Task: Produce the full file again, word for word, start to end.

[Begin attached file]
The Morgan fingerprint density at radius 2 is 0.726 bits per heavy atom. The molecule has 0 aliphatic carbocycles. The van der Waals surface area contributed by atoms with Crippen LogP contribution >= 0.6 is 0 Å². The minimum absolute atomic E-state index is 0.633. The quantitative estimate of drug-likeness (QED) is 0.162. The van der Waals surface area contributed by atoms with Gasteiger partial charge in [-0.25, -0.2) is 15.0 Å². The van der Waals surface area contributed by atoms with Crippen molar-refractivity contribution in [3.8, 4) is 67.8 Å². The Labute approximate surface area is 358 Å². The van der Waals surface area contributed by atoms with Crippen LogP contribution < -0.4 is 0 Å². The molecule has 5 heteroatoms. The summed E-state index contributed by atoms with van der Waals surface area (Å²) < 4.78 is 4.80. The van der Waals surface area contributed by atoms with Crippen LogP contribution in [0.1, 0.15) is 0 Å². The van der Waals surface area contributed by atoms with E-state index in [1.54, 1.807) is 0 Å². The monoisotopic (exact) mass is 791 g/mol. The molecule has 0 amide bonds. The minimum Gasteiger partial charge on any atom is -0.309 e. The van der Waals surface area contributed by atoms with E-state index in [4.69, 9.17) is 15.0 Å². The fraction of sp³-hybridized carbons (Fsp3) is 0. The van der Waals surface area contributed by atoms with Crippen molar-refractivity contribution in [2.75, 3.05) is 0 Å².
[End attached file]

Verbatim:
The Morgan fingerprint density at radius 2 is 0.726 bits per heavy atom. The molecule has 0 aliphatic carbocycles. The van der Waals surface area contributed by atoms with Crippen LogP contribution >= 0.6 is 0 Å². The minimum absolute atomic E-state index is 0.633. The quantitative estimate of drug-likeness (QED) is 0.162. The van der Waals surface area contributed by atoms with Gasteiger partial charge in [-0.25, -0.2) is 15.0 Å². The van der Waals surface area contributed by atoms with Crippen molar-refractivity contribution in [3.8, 4) is 67.8 Å². The Labute approximate surface area is 358 Å². The van der Waals surface area contributed by atoms with Crippen LogP contribution < -0.4 is 0 Å². The molecule has 5 heteroatoms. The summed E-state index contributed by atoms with van der Waals surface area (Å²) < 4.78 is 4.80. The van der Waals surface area contributed by atoms with Crippen LogP contribution in [0.1, 0.15) is 0 Å². The van der Waals surface area contributed by atoms with E-state index in [1.54, 1.807) is 0 Å². The monoisotopic (exact) mass is 791 g/mol. The molecule has 0 amide bonds. The minimum Gasteiger partial charge on any atom is -0.309 e. The van der Waals surface area contributed by atoms with E-state index in [4.69, 9.17) is 15.0 Å². The fraction of sp³-hybridized carbons (Fsp3) is 0. The van der Waals surface area contributed by atoms with Crippen molar-refractivity contribution in [2.75, 3.05) is 0 Å².